Diptera: Psychodidae

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Jan 5, 2007 - females at 23 or 28C to understand the effect of temperature on bloodmeal ... Egg numbers were positively correlated with the amount of hematin excreted in feces of .... As shown by Lawyer et al. .... Colorado, Niwot, CO.

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Effect of Temperature on Metabolism of Phlebotomus papatasi (Diptera: Psychodidae) IVANA BENKOVA

AND

PETR VOLF1

Department of Parasitology, Charles University, Vinicna 7, 128 44 Prague, Czech Republic

J. Med. Entomol. 44(1): 150Ð154 (2007)

ABSTRACT Phlebotomus papatasi (Scopoli) (Diptera: Psychodidae) is the most important vector of Leishmania major, and previous experiments revealed that Leishmania development in the sand ßy midgut is signiÞcantly affected by temperature. Therefore, we maintained blood-fed P. papatasi females at 23 or 28⬚C to understand the effect of temperature on bloodmeal digestion and developmental times of this sand ßy. At the lower temperature, the metabolic processes were slower and developmental times were longer: defecation, oviposition, and egg hatch started later and took longer to complete. Also, the mortality of blood-fed females was signiÞcantly lower. The defecation of bloodmeal remains was delayed for 12Ð36 h at 23⬚C compared with the group maintained at 28⬚C. Such delay would provide more time for Leishmania to establish the midgut infection and could partially explain the increased susceptibility of P. papatasi to Leishmania major at 23⬚C. In both experimental groups, blood-fed females laid similar numbers of eggs (mean 60 and 70, maximum 104 and 115 per female). Egg numbers were positively correlated with the amount of hematin excreted in feces of ovipositing females. In parallel experiments, autogeny was recorded in 8% of females. The autogenous egg batches were smaller (mean, 12; range, 1Ð39), but they all produced viable larvae. KEY WORDS sand ßy, Phlebotomus, temperature, metabolic processes, Leishmania

Temperature signiÞcantly inßuences arthropod developmental times (Wagner et al. 1991) and other life history events such as survivorship; however, there are few studies documenting the impact of temperature on phlebotomine sand ßies. Theodor (1936) described thermal limits for Phlebotomus papatasi (Scopoli) (Diptera: Psychodidae), and recently, Erisoz-Kasap and Alten (2005) determined the degree-day requirements and developmental zero for this species. Endris et al. (1984) reported the temperature-dependent development rates for immatures of Lutzomyia anthophora (Addis). In bloodsucking insects, the temperature also may affect susceptibility to transmitted pathogens. Benkova et al. (2006) documented a signiÞcant impact of temperature on the vectorial competence of P. papatasi, with those maintained at 23⬚C having a higher infection rate and more intense infections of Leishmania major Yakimoff and Schokhor than those maintained at 28⬚C. In the work presented here, we maintained P. papatasi females at 23 and 28⬚C to document the effect of temperature on their development and digestion. We determined time to defecation, oviposition, and egg hatch as well as the impact of temperature on survivorship, number of eggs laid, egg viability, and autogeny. Additionally, we measured excreted hematin as an indicator of bloodmeal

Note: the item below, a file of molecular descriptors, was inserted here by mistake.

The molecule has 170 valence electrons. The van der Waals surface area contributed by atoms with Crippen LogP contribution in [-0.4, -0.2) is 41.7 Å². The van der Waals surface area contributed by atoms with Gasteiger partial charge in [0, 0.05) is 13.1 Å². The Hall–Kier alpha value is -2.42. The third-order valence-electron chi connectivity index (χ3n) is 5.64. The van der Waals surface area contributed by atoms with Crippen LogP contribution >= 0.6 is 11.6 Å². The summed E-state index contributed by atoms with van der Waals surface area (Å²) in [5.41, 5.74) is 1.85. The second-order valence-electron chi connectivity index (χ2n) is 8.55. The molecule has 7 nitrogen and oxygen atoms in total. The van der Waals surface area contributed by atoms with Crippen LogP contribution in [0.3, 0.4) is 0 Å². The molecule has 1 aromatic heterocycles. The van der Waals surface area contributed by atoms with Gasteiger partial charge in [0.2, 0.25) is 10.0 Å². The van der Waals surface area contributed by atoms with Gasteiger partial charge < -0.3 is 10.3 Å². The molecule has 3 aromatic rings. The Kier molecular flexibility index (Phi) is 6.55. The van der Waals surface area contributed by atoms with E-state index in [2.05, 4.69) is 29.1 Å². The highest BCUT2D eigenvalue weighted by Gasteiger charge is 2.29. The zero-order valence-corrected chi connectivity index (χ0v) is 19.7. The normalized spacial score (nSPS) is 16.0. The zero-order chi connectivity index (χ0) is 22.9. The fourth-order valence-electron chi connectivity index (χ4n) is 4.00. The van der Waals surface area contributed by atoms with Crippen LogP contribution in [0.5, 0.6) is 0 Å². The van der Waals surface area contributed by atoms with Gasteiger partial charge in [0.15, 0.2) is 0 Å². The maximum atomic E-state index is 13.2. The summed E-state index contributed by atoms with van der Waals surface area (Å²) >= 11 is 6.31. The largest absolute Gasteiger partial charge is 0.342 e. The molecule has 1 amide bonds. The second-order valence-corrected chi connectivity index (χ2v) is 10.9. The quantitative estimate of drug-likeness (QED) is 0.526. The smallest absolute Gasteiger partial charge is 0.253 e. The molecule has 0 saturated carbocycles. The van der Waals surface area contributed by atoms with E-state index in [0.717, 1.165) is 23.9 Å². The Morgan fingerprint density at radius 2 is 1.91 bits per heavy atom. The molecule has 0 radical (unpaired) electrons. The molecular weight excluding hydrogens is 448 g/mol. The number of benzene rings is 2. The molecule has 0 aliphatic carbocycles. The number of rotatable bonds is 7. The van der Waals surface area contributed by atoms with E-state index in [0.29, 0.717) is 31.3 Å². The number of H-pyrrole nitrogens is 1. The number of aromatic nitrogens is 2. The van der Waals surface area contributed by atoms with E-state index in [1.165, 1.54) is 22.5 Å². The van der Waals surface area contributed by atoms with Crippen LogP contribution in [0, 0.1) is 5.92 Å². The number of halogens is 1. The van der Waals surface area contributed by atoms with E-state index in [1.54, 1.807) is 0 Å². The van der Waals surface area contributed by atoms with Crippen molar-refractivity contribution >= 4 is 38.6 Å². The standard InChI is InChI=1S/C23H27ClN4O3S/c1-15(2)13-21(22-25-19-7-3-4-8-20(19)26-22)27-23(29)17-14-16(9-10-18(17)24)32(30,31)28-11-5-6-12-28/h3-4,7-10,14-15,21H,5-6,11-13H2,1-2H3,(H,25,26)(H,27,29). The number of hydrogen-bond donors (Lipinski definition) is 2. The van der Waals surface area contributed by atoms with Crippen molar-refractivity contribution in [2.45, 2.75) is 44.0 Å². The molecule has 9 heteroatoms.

1

Corresponding author, e-mail: [email protected]

size, and we examined its relationship with the number of eggs laid. Materials and Methods Colony Maintenance. The colony of P. papatasi originated from ⬇200 blood-fed females collected by our group in Sanliurfa, Turkey, in September 1999. The same colony was recently used to study the effect of different temperature on L. major development in sand ßies (Benkova et al. 2006). The colony was maintained in an insectary at 25⬚C and 60 Ð70% humidity. Breeding techniques described by Modi (1997) and Killick-Kendrick et al. (1977) were modiÞed based on 15 yr of experience of our group with various sand ßy colonies. Brießy, plastic pots with a hole cut in the bottom were lined with plaster of Paris and closed with a Þne gauze. Breeding pots were maintained in plastic boxes, the bottoms of which were lined with a 1-cm-thick layer of sand dampened with distilled water. The plaster soaked up the water and provided females a humid but solid substrate on which to rest and lay eggs. A composted mixture of ground and dried rabbit feces and rabbit pellets served as larval food. The mixture of Þne ground pellets and air-dried feces was spread in a thin layer in plastic trays and composted under aerobic conditions in acrylic cabinets for 3Ð 4 wk at room temperature. The composted food was dried at room